A real estate development in Oka is raising tensions in the Mohawk community of Kanesatake.
On Wednesday morning, a group of protesters led by Mohawk rights activist Ellen Gabriel squared off with Oka Mayor Pascal Quevillon.
Four hundred homes are planned for a plot of land adjacent to The Pines - the land at the heart of the 1990 Oka Crisis.
Quevillon said the land in question has been subject to the development plan since 2003, and that there is no proposal to expand into The Pine.
Trees have been cleared to make way for Hydro lines, and more trees have been marked for removal.
The protesters don't believe Quevillon, and said trees on the Mohawk territory of Kanesatake have already been cut down.
“We’re here to say not anymore,” said Gabriel. “Twenty-seven years ago they didn’t listen to us. They never settled the problem and it still continues today. So we’re asking is if the federal government really thinks, if Prime Minister Trudeau really is sincere, about the First Nations being his most important relationship, then he has to intervene here today.”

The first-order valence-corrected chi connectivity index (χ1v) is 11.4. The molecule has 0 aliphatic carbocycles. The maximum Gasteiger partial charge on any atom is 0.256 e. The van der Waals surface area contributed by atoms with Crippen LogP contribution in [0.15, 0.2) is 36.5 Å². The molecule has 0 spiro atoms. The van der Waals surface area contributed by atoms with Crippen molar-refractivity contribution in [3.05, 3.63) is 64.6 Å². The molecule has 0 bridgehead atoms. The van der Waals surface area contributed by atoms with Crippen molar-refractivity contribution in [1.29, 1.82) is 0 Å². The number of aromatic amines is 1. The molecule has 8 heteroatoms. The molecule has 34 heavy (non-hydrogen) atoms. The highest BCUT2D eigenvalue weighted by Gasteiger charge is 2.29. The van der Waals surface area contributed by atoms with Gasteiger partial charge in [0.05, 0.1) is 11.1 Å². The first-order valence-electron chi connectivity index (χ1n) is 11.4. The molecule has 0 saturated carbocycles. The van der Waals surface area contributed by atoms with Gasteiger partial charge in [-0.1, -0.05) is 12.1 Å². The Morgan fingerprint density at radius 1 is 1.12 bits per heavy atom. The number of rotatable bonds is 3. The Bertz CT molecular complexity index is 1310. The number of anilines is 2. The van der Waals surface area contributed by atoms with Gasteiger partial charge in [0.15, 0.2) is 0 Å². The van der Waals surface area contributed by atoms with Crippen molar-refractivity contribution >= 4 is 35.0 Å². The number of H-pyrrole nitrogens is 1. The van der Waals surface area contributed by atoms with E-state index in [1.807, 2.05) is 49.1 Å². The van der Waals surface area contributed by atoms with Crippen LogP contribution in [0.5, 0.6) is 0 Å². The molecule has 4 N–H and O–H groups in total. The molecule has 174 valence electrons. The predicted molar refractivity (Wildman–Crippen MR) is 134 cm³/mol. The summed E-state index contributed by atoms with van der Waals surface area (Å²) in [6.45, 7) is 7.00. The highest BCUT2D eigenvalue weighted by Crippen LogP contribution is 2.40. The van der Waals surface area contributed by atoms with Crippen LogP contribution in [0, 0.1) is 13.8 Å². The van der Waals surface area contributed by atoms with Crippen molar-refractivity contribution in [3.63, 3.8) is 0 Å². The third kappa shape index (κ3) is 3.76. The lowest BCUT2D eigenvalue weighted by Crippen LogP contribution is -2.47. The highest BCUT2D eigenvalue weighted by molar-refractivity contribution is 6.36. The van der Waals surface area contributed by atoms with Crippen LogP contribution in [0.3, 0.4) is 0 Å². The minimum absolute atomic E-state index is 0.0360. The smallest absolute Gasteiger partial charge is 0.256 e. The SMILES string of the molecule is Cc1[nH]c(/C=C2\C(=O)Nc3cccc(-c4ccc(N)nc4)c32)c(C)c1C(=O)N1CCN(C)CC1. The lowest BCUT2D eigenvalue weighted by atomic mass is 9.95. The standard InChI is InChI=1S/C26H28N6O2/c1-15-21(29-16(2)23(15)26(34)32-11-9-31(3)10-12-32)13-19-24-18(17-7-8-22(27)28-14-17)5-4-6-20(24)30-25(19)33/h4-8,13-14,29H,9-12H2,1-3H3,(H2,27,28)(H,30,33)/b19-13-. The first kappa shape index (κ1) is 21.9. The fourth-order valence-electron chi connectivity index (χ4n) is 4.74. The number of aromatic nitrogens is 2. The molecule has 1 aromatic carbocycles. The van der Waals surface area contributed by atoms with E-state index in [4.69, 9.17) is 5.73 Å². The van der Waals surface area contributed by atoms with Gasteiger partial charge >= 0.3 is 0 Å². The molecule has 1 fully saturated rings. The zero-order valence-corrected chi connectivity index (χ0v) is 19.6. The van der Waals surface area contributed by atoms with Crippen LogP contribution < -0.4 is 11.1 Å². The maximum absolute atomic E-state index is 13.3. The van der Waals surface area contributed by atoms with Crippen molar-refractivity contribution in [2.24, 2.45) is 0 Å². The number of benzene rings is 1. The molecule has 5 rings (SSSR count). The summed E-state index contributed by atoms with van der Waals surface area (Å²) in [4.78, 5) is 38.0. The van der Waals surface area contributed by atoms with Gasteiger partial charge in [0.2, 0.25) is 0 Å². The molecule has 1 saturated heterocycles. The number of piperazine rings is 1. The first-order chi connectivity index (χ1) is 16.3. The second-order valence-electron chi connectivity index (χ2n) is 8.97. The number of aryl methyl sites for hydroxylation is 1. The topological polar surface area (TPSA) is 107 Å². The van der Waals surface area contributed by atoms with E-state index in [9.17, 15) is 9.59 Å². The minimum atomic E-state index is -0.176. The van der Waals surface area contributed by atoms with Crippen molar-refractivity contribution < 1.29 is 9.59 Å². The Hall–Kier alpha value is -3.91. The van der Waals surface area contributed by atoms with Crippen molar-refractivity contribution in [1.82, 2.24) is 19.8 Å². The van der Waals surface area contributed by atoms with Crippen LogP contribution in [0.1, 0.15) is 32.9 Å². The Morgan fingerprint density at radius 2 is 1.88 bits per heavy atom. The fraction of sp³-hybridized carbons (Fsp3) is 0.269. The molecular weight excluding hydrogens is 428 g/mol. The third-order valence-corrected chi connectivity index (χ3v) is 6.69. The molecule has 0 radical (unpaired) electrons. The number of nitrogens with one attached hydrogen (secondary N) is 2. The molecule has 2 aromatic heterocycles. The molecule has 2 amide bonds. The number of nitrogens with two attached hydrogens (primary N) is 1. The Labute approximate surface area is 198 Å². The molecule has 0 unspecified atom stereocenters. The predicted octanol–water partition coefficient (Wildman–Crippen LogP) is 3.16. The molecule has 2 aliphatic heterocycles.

“This is not going to go away,” she added. “We’ve been stomped on for centuries and generations have had to pick up the struggle. We want peace, that’s all we want… We are not going to allow any more development on our traditional territory.”
The Oka Crisis began when Mohawk protesters constructed a barricade to prevent construction crews from expanding a golf course and building condos on disputed land.
When the protesters ignored injunctions to remove the roadblock, the then-mayor of Oka called on the Sureté du Quebec to intervene.
On July 11, 1990, the SQ attacked the protesters manning the barricade with tear gas and concussion grenades, and SQ Corporal Marcel Lemay was killed in a gunfight.
The Crisis ended 78 days later, about one month after the RCMP and the Canadian Armed Forces took over from the SQ.